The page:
Renewing the museums’ experience

Chloé Pascal
Nov 7, 2017 · 7 min read

Today, despite the development of cultural institutions, the visitor rate of museums stagnates and, more importantly, the type of visitors does not diversify over time. Museums still reach a majority of well-informed visitors. The depiction that the neophyte public has still seems dusty or close to a punishment and appears to be discordant with the desire of cultural players to engage in the exchange.

For what reasons these publics are so little attracted toward museums despite the fact that culture is a cornerstone of the identity building? To renew the museum experience and create tailored multi-sensory visits in order to open to a greater variety of visitors, is that the future of museums?

Cultural practices are still unequal today and the cultural equipment are frequented by connoisseur visitors for several reasons. The social status is the main reason, a status that is of course linked with the financial resources, but there are other barriers such as disabilities, age, education, cultural references or lifestyle. There are thus people “excluded” from culture. These inequalities cannot be annihilated overnight, maybe even not at all for some of them. However, cultural institutions can create new openings in order to show to these audiences that we call “non-audiences” or even “inaccessible audiences” that they have a legitimate place in a museum and that this place also has a use for them.

Indeed, aiming to teach and cultivate, beyond the conservation of works of art, the museums are places of reflection, introspection, evolution, and are a key to a better understanding of the world and oneself which allows to assert ourselves in our identity construction. However, to create space does not mean that the “inaccessible audiences” will be attracted by themselves to the museums. The museum practices must be reinvented and proliferated to create varied experiences while adapting to the advances of our society, be it technological, social or institutional.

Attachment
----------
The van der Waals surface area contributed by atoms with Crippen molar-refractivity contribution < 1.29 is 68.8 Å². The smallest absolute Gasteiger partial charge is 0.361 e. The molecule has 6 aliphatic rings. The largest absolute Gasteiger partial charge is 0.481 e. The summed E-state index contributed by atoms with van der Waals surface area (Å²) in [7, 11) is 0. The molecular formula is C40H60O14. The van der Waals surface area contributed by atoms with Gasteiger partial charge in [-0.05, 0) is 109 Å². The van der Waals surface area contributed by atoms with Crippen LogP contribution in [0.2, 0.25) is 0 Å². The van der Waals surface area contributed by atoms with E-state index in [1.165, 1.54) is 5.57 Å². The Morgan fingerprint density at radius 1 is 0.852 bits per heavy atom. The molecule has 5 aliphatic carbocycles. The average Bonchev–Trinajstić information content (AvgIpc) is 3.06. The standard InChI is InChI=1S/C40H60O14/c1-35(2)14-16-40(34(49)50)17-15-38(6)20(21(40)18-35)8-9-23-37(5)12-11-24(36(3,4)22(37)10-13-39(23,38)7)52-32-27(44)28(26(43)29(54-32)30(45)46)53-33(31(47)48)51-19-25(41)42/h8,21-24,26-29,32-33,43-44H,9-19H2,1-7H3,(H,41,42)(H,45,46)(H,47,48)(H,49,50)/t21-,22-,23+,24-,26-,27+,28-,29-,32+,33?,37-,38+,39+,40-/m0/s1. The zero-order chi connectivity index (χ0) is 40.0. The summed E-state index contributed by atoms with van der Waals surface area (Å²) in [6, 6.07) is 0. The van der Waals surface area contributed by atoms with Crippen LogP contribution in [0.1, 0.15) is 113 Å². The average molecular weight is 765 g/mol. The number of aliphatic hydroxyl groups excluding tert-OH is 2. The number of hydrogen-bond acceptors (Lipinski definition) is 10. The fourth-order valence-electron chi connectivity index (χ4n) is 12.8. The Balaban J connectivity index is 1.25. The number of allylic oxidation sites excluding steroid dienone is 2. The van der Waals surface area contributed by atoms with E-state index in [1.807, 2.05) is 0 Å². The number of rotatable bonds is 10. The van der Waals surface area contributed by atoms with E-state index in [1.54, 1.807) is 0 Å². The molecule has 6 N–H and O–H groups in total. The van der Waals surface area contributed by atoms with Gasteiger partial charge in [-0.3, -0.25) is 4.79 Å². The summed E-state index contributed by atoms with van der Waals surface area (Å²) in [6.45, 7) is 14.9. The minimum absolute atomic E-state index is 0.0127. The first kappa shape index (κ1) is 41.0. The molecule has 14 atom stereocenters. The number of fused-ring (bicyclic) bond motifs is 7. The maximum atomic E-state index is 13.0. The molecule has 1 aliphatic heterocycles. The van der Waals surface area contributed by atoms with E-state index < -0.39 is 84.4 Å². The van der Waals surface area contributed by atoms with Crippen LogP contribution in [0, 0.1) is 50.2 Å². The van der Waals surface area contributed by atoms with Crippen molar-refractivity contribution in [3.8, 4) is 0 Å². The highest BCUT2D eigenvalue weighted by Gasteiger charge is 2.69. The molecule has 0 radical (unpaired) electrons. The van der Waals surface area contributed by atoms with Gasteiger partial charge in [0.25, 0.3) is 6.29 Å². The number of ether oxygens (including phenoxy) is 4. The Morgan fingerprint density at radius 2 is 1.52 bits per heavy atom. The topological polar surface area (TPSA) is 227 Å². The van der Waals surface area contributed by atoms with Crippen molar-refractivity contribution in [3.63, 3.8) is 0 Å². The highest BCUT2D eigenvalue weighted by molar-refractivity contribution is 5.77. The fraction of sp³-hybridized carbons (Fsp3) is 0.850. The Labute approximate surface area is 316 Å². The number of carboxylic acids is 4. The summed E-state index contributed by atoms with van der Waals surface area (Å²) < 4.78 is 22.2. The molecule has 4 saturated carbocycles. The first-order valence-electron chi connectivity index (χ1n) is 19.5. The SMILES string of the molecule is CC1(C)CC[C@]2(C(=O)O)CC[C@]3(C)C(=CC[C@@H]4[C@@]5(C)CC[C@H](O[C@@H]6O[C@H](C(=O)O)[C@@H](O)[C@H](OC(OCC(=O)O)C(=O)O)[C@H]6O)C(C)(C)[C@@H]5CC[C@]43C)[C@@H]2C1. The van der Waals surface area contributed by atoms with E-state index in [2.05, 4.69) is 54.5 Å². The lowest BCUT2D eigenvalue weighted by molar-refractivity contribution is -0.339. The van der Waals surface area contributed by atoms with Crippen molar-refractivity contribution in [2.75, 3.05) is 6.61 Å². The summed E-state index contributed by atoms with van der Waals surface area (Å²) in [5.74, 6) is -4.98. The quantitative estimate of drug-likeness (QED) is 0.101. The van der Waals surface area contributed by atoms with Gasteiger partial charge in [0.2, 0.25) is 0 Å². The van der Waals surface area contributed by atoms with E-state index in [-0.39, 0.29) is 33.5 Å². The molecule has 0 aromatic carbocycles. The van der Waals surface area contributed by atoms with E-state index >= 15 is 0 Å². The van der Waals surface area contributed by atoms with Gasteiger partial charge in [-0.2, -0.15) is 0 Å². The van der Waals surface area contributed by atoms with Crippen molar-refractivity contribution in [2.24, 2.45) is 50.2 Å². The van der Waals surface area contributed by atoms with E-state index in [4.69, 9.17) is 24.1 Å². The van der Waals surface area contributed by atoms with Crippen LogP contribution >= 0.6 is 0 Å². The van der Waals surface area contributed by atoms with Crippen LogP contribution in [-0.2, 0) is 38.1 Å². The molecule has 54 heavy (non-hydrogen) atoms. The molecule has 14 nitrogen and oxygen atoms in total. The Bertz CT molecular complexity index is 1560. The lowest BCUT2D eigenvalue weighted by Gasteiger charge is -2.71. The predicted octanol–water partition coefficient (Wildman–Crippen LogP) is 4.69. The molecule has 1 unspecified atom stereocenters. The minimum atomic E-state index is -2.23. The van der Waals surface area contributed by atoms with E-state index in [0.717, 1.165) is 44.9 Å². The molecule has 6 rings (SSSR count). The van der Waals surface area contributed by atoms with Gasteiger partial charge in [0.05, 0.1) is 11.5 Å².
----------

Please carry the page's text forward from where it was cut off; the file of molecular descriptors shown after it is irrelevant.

“Opening the doors of museums is not enough; we must take the uninformed public by the hand, welcome them and guide them. If not, free entry is nothing but an alibi for the lack of reflection on what is an audience’s policy, which one of the primary missions, beyond conservation, is to educate.”

Jacques Sallois, former director of Museums of France

The museum experience has been greatly improved over the past years thanks to an enriched practice: the use of all the senses transforms a traditional visit into an upgraded and original visit, calling on other modes of reflection and understanding while also creating a better public mediation.

The multi-sensory experience, for which there will be soon no way around in any museum, has already been present for a few dozen of years in some institutions. A lot of scientific museums, for instance, have been favouring the experimentation for a while already (often by the use of touch), heavily oriented toward a younger audience. We soon come to think of the Cité des Sciences et de l’Industrie in Paris, which presents exhibitions, permanent or not, often interactive, for which multi-sensory visit is the medium for the visitor’s experience. They must feel immersed by putting themselves in different types of scientists’ shoes all along the route by touching, listening, observing various phenomena, causes and effects. For that matter, this allows to better retain and understand more easily, in a playful way, what can sometimes be perceived as boring or confusing in a classroom: indeed, to call upon several senses awakens several neuronal networks, leading to a better memorizing. This is another way to learn than to simply watch, which reinforces the desire of learning and also awakens an interest for the museums’ devices. We can moreover use these enriched perceptions in other fields than science, mentioned earlier. For instance, listening and smelling are two senses that lead to a better and deeper immersion, mainly when it deals with History and to recreate an era, a place (old stones, essence, flowers…).

But the use of several senses does not have a single goal, nor a single target. Indeed, the multi-sensory experience can also serve accessibility, which has its part of responsibility in the democratization of this innovation. Today, new interactions calling upon all the senses allow disabled people, mainly visually disabled, to access works of art, as well as sensitizing able-bodied people to disabilities. The accessible interactions most flourishing everywhere in the world are the tactile visits. Many museums have created visits or routes adapted to that, such as the Louvre, the museum of Prado or even the museum of Grenoble, the idea being, of course, to allow distant audiences to find their place in a museum.

A visitor touching Correggio’s “Noli Me Tangere” in the Prado Museum — Credit : Pablo Blazquez Dominguez on Getty Images

Finally, one of the new goals of these institutions is to create an amazing experience in order to bring on a new audience, the one that believes a museum is a “compulsory” stop, that we cannot go there by pure will, find pleasure or originality either.